A Critical Gold-mine
Nabokov’s Lolita has inspired and continued to inspire debates about certain aspects of literature and society ranging from the sexualization of little girls and women to the role or purpose of the author in a work of literature. Critical readers have debated for decades the validity of Humbert’s point of view. They have offered varying interpretations of who characters like Lolita and Charlotte really were, and these interpretations have been used in their turn to make deductions about the nature of the critics themselves.
Feminist readings have seen in people’s readiness to accept Humbert’s negative portrayal of Lolita’s personality as a symptom of a problematic masculinist worldview. Nabokov’s revolutionary stylistic prose, unconstrained by contemporary expectations around literature, impacts with its sheer freedom and ambition and has spurred discussions about literary aesthetics. The literary branch of the post-modernist trail that Lolita has been followed by a number of writers.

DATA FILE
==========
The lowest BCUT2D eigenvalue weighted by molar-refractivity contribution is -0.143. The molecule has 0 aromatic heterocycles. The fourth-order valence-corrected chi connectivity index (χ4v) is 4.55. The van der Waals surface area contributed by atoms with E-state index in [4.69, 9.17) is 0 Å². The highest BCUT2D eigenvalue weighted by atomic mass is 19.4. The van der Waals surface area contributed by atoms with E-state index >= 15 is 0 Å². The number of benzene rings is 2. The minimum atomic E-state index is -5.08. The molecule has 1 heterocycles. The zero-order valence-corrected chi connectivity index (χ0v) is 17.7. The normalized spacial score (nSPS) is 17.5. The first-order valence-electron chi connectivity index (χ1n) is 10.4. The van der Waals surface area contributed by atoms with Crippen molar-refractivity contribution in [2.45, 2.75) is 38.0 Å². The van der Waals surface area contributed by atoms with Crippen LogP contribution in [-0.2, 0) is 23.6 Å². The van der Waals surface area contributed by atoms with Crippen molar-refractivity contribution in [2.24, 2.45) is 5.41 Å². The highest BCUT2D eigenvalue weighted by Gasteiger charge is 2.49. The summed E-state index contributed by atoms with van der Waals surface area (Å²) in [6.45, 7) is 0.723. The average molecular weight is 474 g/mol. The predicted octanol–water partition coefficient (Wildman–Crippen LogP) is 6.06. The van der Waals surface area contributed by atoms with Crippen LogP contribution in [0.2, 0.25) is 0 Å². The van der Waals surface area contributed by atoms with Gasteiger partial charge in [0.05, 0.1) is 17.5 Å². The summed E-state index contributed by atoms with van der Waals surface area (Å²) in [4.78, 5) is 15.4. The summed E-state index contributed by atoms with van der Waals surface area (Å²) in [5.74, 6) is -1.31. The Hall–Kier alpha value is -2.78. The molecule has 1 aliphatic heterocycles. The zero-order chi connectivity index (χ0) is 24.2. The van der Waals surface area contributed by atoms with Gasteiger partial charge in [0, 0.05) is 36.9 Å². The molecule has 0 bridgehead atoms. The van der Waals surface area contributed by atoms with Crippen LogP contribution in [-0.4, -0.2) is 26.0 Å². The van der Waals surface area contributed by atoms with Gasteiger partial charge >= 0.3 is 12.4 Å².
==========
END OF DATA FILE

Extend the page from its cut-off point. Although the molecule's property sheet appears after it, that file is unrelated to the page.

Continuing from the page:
Lolita is an enduring masterpiece because the admirable and enchanting capacity for beauty, as seen in Humbert’s evocative narrative, is cojoined in a twisted but deceptive way with the phenomenon of evil. Humbert’s talents for words help to mask Nabokov’s subtle moral intentions, challenging the reader to be more careful and perceptive and to fight away the cognitive dissonance that Humbert’s charm was sure to produce.
Lasting effect on reader
Lolita Review: An Enduring Masterpiece
‘Lolita’ is the account of a middle-aged man’s obsession with his 12-year-old stepdaughter whom he forces into a lengthy cross-country trip so he can have sex with her uninterrupted. ‘Lolita’ is remarkable because of the paradox of a humanized, persuasive, and immensely talented villain who uses his prodigious rhetorical skills to distract from and obscure his evil. The book is not just enjoyable for this story as its prose style, a labyrinth of puzzles, rich literary allusions, and delightful puns, make for a great reading experience.
- Excellent prose.
- Free, innovative style.
- Authentic, well-developed characters.
- Obscure and distracting puns and allusions
- Needs re-reading to fully understand and enjoy.
- A lot of character behaviors and motivations remain ambiguous